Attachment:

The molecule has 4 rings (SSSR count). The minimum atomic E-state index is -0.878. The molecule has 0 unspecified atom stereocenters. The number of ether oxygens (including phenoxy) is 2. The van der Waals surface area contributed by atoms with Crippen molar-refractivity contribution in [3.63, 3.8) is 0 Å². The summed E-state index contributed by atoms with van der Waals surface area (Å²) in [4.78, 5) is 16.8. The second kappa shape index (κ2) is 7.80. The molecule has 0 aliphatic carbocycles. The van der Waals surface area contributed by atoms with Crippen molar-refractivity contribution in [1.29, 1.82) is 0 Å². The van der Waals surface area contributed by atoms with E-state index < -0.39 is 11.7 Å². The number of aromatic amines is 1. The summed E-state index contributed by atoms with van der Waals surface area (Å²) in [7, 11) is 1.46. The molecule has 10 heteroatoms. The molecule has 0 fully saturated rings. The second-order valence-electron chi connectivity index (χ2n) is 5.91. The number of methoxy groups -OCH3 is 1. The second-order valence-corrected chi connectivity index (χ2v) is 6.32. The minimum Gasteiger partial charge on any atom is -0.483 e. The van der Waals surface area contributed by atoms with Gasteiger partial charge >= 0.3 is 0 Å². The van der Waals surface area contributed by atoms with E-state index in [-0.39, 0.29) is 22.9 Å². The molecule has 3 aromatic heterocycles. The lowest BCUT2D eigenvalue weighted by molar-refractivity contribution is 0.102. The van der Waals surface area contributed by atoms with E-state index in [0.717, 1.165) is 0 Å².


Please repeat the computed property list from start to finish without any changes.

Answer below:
The molecule has 4 rings (SSSR count). The minimum atomic E-state index is -0.878. The molecule has 0 unspecified atom stereocenters. The number of ether oxygens (including phenoxy) is 2. The van der Waals surface area contributed by atoms with Crippen molar-refractivity contribution in [3.63, 3.8) is 0 Å². The summed E-state index contributed by atoms with van der Waals surface area (Å²) in [4.78, 5) is 16.8. The second kappa shape index (κ2) is 7.80. The molecule has 0 aliphatic carbocycles. The van der Waals surface area contributed by atoms with Crippen molar-refractivity contribution in [1.29, 1.82) is 0 Å². The van der Waals surface area contributed by atoms with E-state index < -0.39 is 11.7 Å². The number of aromatic amines is 1. The summed E-state index contributed by atoms with van der Waals surface area (Å²) in [7, 11) is 1.46. The molecule has 10 heteroatoms. The molecule has 0 fully saturated rings. The second-order valence-electron chi connectivity index (χ2n) is 5.91. The number of methoxy groups -OCH3 is 1. The second-order valence-corrected chi connectivity index (χ2v) is 6.32. The minimum Gasteiger partial charge on any atom is -0.483 e. The van der Waals surface area contributed by atoms with Gasteiger partial charge >= 0.3 is 0 Å². The van der Waals surface area contributed by atoms with E-state index in [-0.39, 0.29) is 22.9 Å². The molecule has 3 aromatic heterocycles. The lowest BCUT2D eigenvalue weighted by molar-refractivity contribution is 0.102. The van der Waals surface area contributed by atoms with E-state index in [0.717, 1.165) is 0 Å².